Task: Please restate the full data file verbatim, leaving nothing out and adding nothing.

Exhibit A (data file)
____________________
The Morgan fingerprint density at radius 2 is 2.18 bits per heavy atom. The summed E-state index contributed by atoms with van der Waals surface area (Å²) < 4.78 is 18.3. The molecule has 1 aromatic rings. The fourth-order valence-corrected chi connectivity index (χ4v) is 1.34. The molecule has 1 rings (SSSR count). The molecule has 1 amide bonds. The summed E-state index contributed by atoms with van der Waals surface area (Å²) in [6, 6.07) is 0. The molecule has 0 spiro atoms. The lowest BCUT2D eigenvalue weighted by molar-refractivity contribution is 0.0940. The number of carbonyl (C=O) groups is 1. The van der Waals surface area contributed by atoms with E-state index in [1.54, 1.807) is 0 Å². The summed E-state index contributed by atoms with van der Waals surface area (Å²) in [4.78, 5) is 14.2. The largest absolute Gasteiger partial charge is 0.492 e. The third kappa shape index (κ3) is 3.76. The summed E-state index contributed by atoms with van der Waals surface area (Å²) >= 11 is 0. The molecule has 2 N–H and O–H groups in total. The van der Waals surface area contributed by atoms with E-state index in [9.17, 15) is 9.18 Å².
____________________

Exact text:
The Morgan fingerprint density at radius 2 is 2.18 bits per heavy atom. The summed E-state index contributed by atoms with van der Waals surface area (Å²) < 4.78 is 18.3. The molecule has 1 aromatic rings. The fourth-order valence-corrected chi connectivity index (χ4v) is 1.34. The molecule has 1 rings (SSSR count). The molecule has 1 amide bonds. The summed E-state index contributed by atoms with van der Waals surface area (Å²) in [6, 6.07) is 0. The molecule has 0 spiro atoms. The lowest BCUT2D eigenvalue weighted by molar-refractivity contribution is 0.0940. The number of carbonyl (C=O) groups is 1. The van der Waals surface area contributed by atoms with E-state index in [1.54, 1.807) is 0 Å². The summed E-state index contributed by atoms with van der Waals surface area (Å²) in [4.78, 5) is 14.2. The largest absolute Gasteiger partial charge is 0.492 e. The third kappa shape index (κ3) is 3.76. The summed E-state index contributed by atoms with van der Waals surface area (Å²) >= 11 is 0. The molecule has 2 N–H and O–H groups in total. The van der Waals surface area contributed by atoms with E-state index in [9.17, 15) is 9.18 Å².